We pay for those “free” bags in numerous subtle—but substantial—ways. Since grocery stores spend billions of dollars for single-use bags in the U.S., a share of those costs undoubtedly find their way to consumers in the form of higher food prices. Waste haulers and recyclers in San José suffer repeated breakdowns when the plastic bags become lodged in their digesters, requiring manual removal that forces them to shut down machinery several times a day. As rate payers, we pay for those additional labor costs on the order of hundreds of thousands of dollars each year. In a myriad of ways, we also pay for the litter resulting from the thoughtless disposal of these bags, the most obviously through the cost to taxpayers to dislodge and clean the bags from clogged outfalls, sewers, and streams. In addition to these costs, we face the challenge of reducing the bags that are filling our landfills as we try to move toward “zero waste” strategies to address our lack of landfill space.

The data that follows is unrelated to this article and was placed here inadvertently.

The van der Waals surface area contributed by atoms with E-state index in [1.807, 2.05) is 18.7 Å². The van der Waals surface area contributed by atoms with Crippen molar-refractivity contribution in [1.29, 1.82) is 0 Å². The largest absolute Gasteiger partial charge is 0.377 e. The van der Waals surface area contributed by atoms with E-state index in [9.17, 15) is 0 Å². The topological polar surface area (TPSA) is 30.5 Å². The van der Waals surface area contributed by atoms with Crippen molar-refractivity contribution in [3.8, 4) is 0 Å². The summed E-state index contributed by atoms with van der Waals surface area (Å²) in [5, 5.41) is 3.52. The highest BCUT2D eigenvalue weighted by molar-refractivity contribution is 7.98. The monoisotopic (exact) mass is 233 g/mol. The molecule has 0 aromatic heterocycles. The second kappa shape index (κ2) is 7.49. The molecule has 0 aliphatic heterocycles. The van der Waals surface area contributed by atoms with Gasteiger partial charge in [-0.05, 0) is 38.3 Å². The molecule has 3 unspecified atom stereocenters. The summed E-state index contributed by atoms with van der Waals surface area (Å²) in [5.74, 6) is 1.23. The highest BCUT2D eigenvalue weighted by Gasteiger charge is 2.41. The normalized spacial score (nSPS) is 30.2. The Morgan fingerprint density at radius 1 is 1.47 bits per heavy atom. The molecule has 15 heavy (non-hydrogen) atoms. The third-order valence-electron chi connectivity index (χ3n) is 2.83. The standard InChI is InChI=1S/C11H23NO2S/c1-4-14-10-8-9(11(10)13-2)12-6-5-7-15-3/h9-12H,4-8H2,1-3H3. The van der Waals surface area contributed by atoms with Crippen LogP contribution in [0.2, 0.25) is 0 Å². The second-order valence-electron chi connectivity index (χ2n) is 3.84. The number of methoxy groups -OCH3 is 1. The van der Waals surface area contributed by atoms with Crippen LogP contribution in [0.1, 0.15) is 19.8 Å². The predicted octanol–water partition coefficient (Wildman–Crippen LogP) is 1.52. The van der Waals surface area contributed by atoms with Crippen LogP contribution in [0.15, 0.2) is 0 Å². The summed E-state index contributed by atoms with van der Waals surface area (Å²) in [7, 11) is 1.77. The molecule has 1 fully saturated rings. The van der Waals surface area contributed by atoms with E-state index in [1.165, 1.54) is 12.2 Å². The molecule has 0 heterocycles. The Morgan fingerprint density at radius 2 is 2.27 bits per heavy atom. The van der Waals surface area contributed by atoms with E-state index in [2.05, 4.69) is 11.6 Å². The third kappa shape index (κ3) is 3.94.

Plastic bag recycling has several limitations. It’s not easy for consumers to know which kinds of plastic can be recycled, and any food debris or other contaminants will make the plastic undesirable for recyclers. Market realities also make it challenging; as reported in the Christian Science Monitor (March 29, 2007, “Seldom Recycled”), it costs $4,000 to process and recycle one ton of plastic bags, which can then be sold on the commodities market for $32. Where recycling often requires heavy taxpayer subsidies, it’s better to keep the product out of the waste stream rather than spinning our wheels in quixotic recycling efforts.

And not only are the costs of keeping the disposable bags high, the inconvenience of doing away with them is really minimal.

Travelling in Europe last year, I got to see how a bag ban could work in practice. In Hungary, Austria, and the Czech Republic I never saw a grocery store give away a bag, but it was no problem. The key is one thing that doesn’t seem to have caught on here yet: re-usable plastic bags. Much heavier-duty than the current disposable bags, they could still be folded up and kept in your pocket. They cost only about 25 cents each, and lasted through dozens of grocery trips.

There’s still a few hurdles before San Jose truly goes disposable-bag-free, but the city council deserves kudos for setting this in motion.